On June 1, three members of Orlando Food Not Bombs were arrested for sharing food with hungry people in a park in downtown Orlando. Such news is almost incomprehensible. People arrested for helping out people in need. Unfortunately, as shocking as this news is, it is not unfamiliar. Cities around the country have used laws to target and move homeless people out of downtown areas for decades.
But, now our cities have stooped even lower, so that we can’t even allow members of our communities to help out one another. What kind of a message does this send to our community members? What about our children? Do we want them to grow up learning that serving those in need is not only not worthwhile, but something to be punished?
The ordinance that these three people violated is one that requires groups sharing food with 25 or more people in certain downtown parks to obtain a permit to do so. And groups are only allowed two such permits per covered park per year. Given that certain central locations and regularly scheduled meals at those locations tend to reach the most people (due to visibility and predictability), these restrictions make it more likely that people in need will not be able to access safe, nutritious food.
The ordinance has been tested in court and the 11th Circuit recently issued an opinion upholding the law – although the district court overturned the law. Clearly, the City of Orlando is taking its cue from the court to recommence enforcement of the law, but to what end?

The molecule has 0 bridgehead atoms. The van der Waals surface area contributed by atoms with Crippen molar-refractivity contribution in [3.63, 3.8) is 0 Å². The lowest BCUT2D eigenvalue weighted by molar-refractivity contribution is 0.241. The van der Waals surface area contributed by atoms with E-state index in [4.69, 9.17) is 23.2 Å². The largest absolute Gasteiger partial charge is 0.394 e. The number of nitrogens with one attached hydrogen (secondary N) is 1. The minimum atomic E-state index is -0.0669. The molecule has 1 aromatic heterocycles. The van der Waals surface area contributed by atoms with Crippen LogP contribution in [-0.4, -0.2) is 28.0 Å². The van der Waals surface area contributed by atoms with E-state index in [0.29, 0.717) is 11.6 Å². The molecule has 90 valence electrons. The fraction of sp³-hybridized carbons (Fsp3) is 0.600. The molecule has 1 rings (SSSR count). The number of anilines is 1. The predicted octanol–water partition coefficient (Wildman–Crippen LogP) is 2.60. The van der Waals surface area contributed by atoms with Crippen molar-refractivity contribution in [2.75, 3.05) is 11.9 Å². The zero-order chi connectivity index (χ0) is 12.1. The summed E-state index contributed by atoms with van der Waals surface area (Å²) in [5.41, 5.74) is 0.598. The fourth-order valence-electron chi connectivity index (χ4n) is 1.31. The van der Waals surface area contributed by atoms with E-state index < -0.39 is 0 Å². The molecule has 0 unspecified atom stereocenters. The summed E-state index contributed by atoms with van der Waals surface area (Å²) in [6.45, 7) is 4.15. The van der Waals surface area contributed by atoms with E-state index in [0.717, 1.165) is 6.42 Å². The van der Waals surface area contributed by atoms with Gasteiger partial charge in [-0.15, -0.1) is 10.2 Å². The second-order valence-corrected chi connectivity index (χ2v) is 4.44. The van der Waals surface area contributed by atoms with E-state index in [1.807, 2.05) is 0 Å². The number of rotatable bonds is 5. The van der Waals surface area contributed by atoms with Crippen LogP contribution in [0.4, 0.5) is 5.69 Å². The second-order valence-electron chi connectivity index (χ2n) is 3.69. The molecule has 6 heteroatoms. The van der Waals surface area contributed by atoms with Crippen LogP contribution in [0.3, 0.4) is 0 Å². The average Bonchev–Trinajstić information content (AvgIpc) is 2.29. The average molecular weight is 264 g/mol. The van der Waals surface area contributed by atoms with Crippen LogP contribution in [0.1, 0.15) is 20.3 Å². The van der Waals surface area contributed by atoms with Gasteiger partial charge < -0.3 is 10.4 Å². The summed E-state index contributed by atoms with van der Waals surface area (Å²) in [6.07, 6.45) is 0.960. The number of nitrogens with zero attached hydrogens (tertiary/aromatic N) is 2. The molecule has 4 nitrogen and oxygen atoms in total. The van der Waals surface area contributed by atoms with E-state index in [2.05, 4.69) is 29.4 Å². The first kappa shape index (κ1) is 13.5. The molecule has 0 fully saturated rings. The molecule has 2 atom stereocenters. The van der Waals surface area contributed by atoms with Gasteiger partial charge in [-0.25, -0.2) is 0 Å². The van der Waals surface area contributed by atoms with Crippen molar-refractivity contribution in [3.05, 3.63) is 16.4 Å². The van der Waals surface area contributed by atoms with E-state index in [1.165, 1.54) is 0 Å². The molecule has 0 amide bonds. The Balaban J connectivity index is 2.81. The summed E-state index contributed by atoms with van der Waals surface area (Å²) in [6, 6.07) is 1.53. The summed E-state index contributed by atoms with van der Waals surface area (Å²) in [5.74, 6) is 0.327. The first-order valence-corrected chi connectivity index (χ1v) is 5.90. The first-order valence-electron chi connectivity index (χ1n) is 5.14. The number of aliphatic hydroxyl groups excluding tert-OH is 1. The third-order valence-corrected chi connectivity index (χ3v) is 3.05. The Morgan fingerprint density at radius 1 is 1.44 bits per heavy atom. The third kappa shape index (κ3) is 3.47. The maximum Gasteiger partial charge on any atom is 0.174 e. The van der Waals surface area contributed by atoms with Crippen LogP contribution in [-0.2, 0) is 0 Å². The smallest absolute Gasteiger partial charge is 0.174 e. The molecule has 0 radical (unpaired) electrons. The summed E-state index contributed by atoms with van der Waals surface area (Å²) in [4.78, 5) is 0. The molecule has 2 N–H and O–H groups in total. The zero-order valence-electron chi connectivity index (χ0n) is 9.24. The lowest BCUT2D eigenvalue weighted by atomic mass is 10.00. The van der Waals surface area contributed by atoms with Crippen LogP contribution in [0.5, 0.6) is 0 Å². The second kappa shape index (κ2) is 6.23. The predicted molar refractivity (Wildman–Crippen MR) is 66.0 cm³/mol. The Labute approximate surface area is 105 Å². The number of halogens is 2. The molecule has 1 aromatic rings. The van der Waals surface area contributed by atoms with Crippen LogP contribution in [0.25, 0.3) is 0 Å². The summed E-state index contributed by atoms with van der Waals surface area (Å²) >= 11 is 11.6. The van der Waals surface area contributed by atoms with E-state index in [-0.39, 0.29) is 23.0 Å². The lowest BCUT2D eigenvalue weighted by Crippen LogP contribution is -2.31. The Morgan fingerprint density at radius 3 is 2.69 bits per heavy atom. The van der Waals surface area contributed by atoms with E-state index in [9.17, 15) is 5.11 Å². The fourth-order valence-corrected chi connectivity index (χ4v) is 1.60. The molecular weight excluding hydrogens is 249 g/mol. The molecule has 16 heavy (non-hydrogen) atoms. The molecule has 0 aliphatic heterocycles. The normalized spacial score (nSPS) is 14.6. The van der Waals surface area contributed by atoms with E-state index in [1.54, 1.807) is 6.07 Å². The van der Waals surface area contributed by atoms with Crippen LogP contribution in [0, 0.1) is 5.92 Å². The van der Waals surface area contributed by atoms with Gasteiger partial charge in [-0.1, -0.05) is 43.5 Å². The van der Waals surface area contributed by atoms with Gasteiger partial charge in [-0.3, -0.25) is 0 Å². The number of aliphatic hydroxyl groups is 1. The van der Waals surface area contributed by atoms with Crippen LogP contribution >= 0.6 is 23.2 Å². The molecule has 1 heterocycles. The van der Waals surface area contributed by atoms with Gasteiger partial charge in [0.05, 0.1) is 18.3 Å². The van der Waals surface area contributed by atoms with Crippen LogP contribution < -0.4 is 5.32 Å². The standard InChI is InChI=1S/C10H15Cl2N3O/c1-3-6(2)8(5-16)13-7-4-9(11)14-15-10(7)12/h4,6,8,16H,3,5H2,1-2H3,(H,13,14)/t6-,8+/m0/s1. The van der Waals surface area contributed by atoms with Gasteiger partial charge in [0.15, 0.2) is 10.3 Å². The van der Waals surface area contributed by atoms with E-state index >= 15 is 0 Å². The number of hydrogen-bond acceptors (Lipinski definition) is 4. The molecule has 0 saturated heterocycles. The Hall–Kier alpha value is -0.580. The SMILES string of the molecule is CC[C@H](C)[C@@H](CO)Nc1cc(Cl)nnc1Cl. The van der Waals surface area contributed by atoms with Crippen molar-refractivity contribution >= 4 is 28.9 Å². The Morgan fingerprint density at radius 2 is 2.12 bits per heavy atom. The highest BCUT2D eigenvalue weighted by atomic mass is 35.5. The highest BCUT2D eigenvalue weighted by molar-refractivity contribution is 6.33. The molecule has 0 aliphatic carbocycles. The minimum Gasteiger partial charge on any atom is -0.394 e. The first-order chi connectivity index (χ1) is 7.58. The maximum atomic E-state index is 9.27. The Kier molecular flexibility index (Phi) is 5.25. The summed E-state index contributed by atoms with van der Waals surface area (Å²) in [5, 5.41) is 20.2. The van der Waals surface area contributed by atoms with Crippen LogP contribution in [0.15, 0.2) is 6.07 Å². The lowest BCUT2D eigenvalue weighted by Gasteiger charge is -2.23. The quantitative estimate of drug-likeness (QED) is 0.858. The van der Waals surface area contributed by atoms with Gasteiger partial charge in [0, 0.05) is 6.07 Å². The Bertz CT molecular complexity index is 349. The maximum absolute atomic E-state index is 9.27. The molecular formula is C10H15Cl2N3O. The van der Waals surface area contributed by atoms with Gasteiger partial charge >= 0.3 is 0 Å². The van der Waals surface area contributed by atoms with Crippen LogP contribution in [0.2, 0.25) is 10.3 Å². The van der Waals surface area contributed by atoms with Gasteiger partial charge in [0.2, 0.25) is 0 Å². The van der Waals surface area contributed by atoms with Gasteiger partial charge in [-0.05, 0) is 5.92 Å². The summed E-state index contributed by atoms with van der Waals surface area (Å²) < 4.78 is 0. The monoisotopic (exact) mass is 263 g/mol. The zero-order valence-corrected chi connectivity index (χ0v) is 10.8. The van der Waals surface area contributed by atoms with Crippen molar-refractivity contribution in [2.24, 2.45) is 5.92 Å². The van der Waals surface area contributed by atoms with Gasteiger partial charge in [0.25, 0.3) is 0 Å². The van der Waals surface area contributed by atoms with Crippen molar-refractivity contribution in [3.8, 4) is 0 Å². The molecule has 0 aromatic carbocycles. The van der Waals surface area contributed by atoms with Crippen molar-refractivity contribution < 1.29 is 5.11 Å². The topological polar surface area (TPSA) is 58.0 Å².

The penalties for violating this ordinance are 60 days in jail, a $500 fine, or both. In a time when budgets are strapped and human services are being cut, city resources should be going to helping homeless people move beyond homelessness, instead of incarcerating those who want to help. Jail costs are extraordinarily high, especially in comparison to the cost of housing and shelter. It does not make any fiscal or practical sense to use police, jail, and court resources to address this issue.
Putting aside the fiscal aspects of enforcement of this ordinance, it is clear our communities need to do some soul searching. We need to do better than this. We need to show future generations that it is poverty, hunger, and homelessness that should not be tolerated, not the acts of compassion to address them.
For more information about the criminalization of homelessness, check out the report card we released today on housing rights in the United States.
-Tulin Ozdeger, Civil Rights Program Director